This is an undergraduate course in labor economics. The course teaches core topics in the field of labor economics applied to developing countries as well as empirical methods for applied microeconomic analysis.
Labor markets are important, because most people, especially the poor, derive all or most of their income from the work they do. Therefore, labor is an important asset of poor households. Labor markets in developing countries exhibit several interesting stylized facts: a substantial fraction of the poor act as entrepreneurs, frequent temporary migration for work, lack of specialization, the businesses of the poor typically operate at remarkably small scale. This course will explore various microeconomic explanations for these phenomena.
On a macro level, the gap between rich and poor countries has grown over the past century. A hundred years ago, the wealthiest country was 11 times richer (in per capita income) than the poorest country. By 2012, the ratio of wealth of the richest to the poorest country had grown from 11 to 300. This increase in inequality is a distressing outcome for a globe that seems smaller every day; it is particularly distressing for countries that form the denominator of that wealth ratio. Is this likely to get worse? What can be done to raise the income levels of the poorest countries?
Policy prescriptions for the poorest nations are often contradictory. Although providing more employment should alleviate poverty, there is no clear consensus regarding the best policies for expanding employment opportunities in developing countries. Some argue that labor market regulations are necessary to protect the rights of workers and to improve working conditions. Others point out that most regulations discourage firms from hiring workers and thus have the unintended consequence of harming the very people they are designed to protect. Moreover, in developing countries, massive noncompliance is the norm, and regulations like a national minimum wage could simply encourage the expansion of an informal market, where wages are even lower and working conditions even worse.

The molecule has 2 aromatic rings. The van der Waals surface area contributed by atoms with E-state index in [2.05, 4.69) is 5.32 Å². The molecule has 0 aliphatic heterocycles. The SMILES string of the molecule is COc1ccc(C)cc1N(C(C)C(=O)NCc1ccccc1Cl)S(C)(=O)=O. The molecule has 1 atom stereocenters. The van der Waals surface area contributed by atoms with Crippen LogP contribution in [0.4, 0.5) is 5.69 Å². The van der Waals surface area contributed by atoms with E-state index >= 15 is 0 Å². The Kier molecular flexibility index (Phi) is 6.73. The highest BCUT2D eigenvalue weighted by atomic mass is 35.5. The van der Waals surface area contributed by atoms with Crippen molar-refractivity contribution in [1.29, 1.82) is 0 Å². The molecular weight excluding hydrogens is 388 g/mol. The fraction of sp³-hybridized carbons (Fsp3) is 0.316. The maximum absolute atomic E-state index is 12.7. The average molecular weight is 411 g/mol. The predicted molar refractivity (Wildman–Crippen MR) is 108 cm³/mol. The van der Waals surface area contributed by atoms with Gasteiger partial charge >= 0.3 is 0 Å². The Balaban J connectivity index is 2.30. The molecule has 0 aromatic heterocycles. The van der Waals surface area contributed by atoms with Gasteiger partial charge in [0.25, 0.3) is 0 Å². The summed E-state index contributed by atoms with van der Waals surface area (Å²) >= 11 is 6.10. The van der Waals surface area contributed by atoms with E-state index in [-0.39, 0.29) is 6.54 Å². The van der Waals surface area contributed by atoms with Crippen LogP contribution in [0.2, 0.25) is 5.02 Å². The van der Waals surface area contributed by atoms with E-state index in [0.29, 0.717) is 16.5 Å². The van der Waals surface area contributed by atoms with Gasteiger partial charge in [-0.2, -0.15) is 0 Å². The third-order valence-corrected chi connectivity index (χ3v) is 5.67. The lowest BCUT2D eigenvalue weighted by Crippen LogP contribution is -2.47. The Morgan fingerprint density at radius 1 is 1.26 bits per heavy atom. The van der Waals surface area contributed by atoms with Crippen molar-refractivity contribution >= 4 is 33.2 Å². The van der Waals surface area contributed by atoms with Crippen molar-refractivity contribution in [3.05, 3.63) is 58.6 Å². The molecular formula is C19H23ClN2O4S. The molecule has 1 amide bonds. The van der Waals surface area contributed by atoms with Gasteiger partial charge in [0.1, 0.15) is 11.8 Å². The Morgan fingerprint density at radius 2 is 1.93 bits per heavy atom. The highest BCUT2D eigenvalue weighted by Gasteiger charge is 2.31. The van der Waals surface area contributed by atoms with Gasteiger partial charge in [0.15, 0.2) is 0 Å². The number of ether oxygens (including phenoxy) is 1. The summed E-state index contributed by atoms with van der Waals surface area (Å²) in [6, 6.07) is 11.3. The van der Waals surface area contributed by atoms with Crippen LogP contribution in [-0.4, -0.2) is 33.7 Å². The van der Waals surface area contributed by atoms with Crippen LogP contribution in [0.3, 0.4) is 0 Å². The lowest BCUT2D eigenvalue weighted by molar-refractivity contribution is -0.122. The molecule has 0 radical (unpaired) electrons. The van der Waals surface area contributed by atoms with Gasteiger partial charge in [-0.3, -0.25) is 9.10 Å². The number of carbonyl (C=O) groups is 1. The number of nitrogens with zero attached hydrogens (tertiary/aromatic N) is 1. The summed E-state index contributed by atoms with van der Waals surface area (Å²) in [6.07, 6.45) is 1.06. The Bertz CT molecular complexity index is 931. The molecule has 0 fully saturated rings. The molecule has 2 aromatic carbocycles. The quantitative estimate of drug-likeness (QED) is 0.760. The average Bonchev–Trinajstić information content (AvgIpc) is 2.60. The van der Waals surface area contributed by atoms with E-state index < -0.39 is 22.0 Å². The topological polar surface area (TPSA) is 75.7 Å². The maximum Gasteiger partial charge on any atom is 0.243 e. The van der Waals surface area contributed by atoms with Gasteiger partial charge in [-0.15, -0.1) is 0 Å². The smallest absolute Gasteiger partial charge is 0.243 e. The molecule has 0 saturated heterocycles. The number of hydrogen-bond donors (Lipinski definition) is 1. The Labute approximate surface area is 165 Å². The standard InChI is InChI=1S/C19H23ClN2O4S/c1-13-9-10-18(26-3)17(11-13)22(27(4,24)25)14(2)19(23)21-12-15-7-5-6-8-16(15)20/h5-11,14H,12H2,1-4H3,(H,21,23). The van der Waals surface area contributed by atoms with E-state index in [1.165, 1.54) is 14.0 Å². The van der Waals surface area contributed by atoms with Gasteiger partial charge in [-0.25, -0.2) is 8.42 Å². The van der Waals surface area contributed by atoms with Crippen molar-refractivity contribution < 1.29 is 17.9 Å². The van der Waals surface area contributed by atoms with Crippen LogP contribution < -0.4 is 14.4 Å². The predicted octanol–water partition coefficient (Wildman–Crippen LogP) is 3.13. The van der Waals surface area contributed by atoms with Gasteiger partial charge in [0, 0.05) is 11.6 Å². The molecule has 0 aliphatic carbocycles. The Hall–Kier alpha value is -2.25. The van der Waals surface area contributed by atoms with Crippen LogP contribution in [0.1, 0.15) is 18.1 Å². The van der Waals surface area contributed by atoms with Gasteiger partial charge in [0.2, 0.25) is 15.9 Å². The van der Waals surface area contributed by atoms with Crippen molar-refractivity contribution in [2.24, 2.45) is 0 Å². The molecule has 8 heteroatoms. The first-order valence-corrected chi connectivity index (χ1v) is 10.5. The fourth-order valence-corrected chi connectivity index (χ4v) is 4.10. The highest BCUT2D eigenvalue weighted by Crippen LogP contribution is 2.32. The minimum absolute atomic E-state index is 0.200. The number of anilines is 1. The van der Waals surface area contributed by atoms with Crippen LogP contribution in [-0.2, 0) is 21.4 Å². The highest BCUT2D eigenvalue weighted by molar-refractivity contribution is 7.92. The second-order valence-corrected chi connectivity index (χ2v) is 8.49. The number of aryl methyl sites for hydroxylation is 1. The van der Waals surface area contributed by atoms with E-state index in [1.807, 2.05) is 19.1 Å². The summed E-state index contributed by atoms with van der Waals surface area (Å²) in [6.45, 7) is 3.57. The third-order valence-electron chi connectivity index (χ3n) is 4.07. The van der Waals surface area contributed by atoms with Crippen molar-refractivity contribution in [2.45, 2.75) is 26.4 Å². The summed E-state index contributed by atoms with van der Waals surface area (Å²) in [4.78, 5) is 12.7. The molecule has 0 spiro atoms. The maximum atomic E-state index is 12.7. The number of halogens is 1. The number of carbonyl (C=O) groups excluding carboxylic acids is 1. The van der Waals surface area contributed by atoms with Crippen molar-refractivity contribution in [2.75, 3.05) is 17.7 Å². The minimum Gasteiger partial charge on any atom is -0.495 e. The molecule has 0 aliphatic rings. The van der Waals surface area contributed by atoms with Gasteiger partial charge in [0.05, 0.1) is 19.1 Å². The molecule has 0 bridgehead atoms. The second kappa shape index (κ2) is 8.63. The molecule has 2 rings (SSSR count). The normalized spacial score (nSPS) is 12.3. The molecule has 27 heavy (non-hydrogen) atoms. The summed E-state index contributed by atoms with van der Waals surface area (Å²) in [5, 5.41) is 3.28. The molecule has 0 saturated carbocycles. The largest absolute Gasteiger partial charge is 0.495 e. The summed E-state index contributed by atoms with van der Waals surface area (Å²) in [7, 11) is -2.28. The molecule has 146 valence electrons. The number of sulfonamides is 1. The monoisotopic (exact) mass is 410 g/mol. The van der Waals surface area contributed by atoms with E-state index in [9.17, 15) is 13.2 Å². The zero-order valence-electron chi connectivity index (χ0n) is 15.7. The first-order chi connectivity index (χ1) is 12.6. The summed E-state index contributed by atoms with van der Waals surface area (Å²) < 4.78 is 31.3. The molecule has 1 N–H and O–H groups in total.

The course, intended as a broad survey of labor economics, will focus on microeconomic approaches to understanding labor issues pertinent to households, markets and institutions in developing countries. For each of topic covered in the course, we will pay special attention to the identifying causal effects that inform the design of public policies, and contrast the lessons learned from this approach to those obtained from observational studies.